Black and Low-Income Homeowners Might be Prey for Predatory Lenders in Subprime Market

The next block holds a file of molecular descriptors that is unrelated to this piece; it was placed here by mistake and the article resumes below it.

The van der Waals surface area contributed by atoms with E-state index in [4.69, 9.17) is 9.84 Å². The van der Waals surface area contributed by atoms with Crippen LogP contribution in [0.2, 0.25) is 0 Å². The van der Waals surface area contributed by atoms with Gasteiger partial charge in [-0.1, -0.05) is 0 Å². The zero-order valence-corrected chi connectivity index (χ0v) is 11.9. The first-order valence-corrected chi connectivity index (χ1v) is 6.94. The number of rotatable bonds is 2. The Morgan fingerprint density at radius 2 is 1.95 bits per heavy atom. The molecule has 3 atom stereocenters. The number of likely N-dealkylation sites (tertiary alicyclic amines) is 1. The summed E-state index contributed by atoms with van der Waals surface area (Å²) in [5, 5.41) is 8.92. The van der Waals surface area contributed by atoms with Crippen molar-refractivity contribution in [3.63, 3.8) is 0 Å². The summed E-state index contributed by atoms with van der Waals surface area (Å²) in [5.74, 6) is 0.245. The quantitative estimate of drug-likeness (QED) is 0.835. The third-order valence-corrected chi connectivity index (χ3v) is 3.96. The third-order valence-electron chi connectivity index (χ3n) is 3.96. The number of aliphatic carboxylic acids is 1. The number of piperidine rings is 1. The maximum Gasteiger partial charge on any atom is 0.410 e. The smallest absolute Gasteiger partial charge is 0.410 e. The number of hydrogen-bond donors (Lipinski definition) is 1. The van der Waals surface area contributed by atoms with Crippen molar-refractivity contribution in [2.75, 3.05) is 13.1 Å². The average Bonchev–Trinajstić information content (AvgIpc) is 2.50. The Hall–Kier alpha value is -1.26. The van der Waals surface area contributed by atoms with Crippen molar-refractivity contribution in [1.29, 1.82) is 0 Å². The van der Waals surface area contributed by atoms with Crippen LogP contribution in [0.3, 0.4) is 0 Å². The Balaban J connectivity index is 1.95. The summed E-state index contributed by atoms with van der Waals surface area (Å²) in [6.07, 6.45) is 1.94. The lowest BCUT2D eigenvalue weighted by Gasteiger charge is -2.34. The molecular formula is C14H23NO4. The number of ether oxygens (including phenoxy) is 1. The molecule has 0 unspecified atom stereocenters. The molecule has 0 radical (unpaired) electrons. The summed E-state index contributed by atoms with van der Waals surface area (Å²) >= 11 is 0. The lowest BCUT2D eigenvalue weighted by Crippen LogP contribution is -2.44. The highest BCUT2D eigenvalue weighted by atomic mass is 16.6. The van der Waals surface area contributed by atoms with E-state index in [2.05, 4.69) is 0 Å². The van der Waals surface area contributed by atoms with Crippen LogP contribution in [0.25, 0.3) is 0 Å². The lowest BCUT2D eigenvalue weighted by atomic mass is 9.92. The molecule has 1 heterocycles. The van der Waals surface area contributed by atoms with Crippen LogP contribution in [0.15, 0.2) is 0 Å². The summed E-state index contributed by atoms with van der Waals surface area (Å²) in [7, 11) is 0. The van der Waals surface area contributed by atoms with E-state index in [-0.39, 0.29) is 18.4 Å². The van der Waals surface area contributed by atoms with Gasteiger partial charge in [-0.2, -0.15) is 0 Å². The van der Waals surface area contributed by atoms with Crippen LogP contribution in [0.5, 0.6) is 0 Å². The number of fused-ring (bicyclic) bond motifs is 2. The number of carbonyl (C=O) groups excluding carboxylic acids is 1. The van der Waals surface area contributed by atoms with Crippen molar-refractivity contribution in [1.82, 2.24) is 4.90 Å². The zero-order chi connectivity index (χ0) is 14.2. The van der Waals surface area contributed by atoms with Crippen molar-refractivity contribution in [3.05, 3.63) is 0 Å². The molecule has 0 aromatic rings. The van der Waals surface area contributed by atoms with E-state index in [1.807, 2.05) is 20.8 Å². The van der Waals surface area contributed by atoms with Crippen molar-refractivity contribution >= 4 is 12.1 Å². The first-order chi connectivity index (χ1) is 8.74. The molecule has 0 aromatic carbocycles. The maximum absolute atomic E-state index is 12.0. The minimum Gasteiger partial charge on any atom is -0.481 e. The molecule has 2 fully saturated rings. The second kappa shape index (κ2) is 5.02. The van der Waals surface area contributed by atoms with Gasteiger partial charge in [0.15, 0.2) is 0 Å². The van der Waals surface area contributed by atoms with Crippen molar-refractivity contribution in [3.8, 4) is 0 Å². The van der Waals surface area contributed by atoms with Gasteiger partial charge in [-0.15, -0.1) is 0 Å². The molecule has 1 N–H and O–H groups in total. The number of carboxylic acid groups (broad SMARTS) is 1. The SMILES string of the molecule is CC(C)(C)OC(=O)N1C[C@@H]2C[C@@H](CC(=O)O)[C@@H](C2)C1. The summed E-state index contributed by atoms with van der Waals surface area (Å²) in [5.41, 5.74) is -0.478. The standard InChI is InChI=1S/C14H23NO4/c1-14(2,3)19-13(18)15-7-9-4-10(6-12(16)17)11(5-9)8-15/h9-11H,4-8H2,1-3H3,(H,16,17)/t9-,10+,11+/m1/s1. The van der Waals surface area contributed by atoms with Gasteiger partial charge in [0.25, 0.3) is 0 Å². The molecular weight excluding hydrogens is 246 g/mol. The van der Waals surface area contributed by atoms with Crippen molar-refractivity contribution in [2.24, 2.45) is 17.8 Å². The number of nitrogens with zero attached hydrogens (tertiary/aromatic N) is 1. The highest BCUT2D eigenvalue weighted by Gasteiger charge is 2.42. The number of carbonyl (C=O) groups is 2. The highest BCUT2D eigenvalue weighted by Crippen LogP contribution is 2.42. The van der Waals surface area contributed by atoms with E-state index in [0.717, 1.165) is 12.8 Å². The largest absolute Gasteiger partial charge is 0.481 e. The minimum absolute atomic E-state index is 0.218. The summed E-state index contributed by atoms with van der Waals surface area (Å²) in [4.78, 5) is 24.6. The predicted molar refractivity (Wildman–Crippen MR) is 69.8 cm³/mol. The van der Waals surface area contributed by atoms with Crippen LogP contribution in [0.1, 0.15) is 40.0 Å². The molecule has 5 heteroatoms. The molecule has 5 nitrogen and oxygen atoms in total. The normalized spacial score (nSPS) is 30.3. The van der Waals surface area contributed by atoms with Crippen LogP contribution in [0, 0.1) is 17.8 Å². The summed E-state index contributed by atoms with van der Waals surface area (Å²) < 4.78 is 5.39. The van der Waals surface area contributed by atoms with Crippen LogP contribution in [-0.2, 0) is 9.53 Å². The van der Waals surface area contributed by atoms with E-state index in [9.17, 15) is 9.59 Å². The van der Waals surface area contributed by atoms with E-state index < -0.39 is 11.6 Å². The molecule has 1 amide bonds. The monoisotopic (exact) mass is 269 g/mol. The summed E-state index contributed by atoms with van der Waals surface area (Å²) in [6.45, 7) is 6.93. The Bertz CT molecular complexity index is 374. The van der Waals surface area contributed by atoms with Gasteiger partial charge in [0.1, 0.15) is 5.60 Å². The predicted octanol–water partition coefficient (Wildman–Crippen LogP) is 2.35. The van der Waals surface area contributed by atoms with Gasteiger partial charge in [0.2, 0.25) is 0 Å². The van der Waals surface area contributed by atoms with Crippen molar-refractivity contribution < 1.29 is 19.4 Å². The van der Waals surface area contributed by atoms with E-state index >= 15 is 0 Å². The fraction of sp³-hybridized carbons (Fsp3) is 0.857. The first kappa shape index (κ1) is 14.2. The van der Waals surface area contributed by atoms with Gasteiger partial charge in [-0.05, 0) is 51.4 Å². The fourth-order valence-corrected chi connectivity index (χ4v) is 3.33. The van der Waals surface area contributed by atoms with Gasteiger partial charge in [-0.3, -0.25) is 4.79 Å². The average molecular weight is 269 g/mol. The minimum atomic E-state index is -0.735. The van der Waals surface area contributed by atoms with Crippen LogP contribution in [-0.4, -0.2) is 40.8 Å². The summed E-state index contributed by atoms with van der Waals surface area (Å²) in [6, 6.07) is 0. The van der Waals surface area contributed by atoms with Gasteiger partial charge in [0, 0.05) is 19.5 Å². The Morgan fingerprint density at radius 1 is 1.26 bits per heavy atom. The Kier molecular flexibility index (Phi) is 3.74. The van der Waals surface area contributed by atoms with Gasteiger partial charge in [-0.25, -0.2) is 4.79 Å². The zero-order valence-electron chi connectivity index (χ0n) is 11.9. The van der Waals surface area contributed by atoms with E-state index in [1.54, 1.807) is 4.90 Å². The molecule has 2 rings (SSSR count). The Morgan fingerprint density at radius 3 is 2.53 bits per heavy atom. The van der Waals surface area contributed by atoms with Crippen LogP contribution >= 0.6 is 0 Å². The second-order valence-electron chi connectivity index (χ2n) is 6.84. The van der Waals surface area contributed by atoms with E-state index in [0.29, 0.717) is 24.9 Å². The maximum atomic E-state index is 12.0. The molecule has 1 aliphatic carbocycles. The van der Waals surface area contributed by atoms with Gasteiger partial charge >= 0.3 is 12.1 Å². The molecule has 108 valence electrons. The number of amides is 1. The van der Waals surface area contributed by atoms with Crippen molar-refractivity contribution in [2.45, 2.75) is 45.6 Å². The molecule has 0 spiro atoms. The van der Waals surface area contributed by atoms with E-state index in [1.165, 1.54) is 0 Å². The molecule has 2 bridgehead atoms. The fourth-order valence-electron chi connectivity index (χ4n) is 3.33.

“Federal Housing Secretary Andrew Cuomo has released a study showing the number of subprime home loans is skyrocketing in predominantly black neighborhoods and low-income neighborhoods.While expanded access to credit is critical to these populations, a study suggests there is growing evidence that some lenders may be engaged in predatory lending that is making homeownership far more costly for blacks and poor families than for whites and middle-class families.Cuomo released the study Unequal Burden: Income and Racial Disparities in Subprime Lending in America at the start of the meeting of a new Predatory Lending Task Force. Cuomo also announced that Treasury Secretary Lawrence H. Summers will join him as co-chair of the Task Force.Key findings of the Department of Housing and Urban Development analysis show that:- From 1993 to 1998, the number of subprime refinancing loans increased ten-fold.- Subprime loans are three times more likely in low income neighborhoods than in high-income neighborhoods.- Subprime loans are five times more likely in black neighborhoods than in white neighborhoods.- Homeowners in high-income black areas are twice as likely as homeowners in low-income white areas to have subprime loans.This study documents shocking disparities, showing that too many African American and poor working families have subprime home loans, which may raise their costs of homeownership, Cuomo said. This raises concerns of widespread consumer fraud by predatory lenders. HUD and Treasury are now examining these issues and will report on this growing problem.Greater access to capital, especially for those who traditionally have not had access to capital, is crucial for American families and the American economy, Summers said. But it is essential that credit be provided in a transparent and non-exploitative way. That is why we will work on this Task Force to find ways of maximizing credit access while avoiding predatory lending. The HUD study focused primarily on home refinancing loans, which account for 80 percent of subprime loans.Subprime lending involves providing credit to borrowers with past credit problems, who cannot qualify for the conventional prime market.Subprime lending can include predatory lending, which hits homebuyers with excessive mortgage fees, interest rates, penalties and pre-paid credit life insurance charges that can raise the cost of homebuying by thousands of dollars.The HUD and Treasury Predatory Lending Task Force will:- Assess the relationship between the availability of prime loans and the growth of subprime lending in different types of neighborhoods, including low-income and minority neighborhoods.- Review existing state and local initiative to curb subprime lending and assess the merits of alternative strategies, including federal initiatives, to end predatory lending.”